This article was first published on the official website of the Islamic Resistance in Lebanon.
Shortly after the termination of the July War four years ago, I visited the south Lebanese town of Bint Jbeil—largely destroyed by Israel—and was invited into the home of a family that had only recently returned to south Lebanon after residing in the United States for a number of years.
The family’s 13-year-old daughter Maryam summarized their wartime experience, which had involved spending approximately 10 days in a basement with dozens of relatives and neighbors and attempting to reconcile themselves to the idea of impending liquidation by Israeli surgical precision. The group eventually escaped north in a caravan of vehicles, only the last of which was liquidated; Maryam nonetheless expressed her sincere hope that the U.S. media had not portrayed the full reality of the war, as she was concerned it would have been unnecessarily painful for the American public.
There is abundant evidence that Lebanese teenagers who have narrowly escaped Israeli bombing by rush-delivered American weapons need not expend too much energy fretting that their own near-demise might disrupt American comfort levels, and can instead rest assured that Bint Jbeil was dutifully portrayed as Hizbullah’s “terror capital” during the war. U.S. environmentalists may experience slightly higher levels of discomfort, however, as the top result of a Google search of the terms “New York Times Lebanon war casualties 2006” is currently an article published nearly 20 days into the conflict—in which nearly 1200 Lebanese civilians were killed—entitled “Casualties of War: Lebanon’s Trees, Air and Sea”.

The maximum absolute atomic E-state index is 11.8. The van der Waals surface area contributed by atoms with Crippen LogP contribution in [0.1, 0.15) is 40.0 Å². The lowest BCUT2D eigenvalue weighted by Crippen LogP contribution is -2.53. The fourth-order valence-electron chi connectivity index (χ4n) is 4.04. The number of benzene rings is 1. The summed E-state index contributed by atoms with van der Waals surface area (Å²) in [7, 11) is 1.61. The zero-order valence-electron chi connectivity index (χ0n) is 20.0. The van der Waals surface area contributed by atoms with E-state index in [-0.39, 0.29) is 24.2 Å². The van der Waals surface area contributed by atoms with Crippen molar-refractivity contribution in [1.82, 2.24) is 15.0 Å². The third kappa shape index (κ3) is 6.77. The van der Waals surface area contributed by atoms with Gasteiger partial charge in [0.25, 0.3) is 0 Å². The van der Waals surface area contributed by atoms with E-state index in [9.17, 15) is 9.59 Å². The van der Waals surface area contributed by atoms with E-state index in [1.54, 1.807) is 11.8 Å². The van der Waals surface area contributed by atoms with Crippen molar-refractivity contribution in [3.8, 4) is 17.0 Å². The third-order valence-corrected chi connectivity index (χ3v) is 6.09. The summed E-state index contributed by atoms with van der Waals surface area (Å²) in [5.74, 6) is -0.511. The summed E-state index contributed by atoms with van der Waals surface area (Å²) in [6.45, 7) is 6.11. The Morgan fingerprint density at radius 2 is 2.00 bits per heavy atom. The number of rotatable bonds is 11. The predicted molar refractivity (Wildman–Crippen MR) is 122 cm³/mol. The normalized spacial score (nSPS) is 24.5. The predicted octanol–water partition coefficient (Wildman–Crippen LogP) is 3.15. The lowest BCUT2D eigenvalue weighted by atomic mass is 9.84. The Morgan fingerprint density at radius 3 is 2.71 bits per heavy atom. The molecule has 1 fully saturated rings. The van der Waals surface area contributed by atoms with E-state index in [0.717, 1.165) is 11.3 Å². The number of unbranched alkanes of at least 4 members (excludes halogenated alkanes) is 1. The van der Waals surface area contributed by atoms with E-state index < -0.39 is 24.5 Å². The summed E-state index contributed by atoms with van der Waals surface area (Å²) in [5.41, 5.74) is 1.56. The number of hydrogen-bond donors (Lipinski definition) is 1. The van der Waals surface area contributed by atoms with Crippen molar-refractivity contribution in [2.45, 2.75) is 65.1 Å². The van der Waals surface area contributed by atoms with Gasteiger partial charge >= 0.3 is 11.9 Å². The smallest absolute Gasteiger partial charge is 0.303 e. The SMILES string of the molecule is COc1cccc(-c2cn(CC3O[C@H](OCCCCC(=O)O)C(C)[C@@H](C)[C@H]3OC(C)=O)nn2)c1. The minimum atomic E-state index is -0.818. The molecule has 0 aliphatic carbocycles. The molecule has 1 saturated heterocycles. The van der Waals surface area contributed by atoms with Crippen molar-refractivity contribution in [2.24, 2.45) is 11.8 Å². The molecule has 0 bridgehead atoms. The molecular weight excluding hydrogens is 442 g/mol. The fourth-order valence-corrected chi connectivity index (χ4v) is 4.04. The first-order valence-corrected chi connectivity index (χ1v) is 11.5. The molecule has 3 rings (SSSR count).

One of the advantages of Israeli collective punishment of various Arab populations is that when hundreds or thousands of civilians are killed, it is naturally impossible to delve into the circumstances of each individual tragedy and victims are often reduced to mere statistics. An example of the tendency to dehumanize certain nationalities while humanizing others is found in U.S. President Barack Obama’s 2009 Cairo speech in which he ordered Palestinians to abandon violence against Israelis because “[i]t is a sign of neither courage nor power to shoot rockets at sleeping children, or to blow up old women on a bus”; no corresponding sense of humanity is offered to Palestinian victims of Israeli aggression, despite the fact that it is also presumably not courageous to flatten sleeping Gazan children in their apartment blocks with F-16s.
As for more individualized forms of collective punishment, these include the 2006 capture by Israeli commandos of a Lebanese grocer by the name of Hassan Nasrallah. Broader forms of punishment are meanwhile apparently in the works, as Israel has warned the Lebanese government that it will now be held responsible for Hizbullah’s actions; it has not explained how the destruction of Lebanese territory, infrastructure, and citizenry in 2006 did not constitute holding the state responsible, or why the state of Israel should not be held responsible for the actions of its armed forces.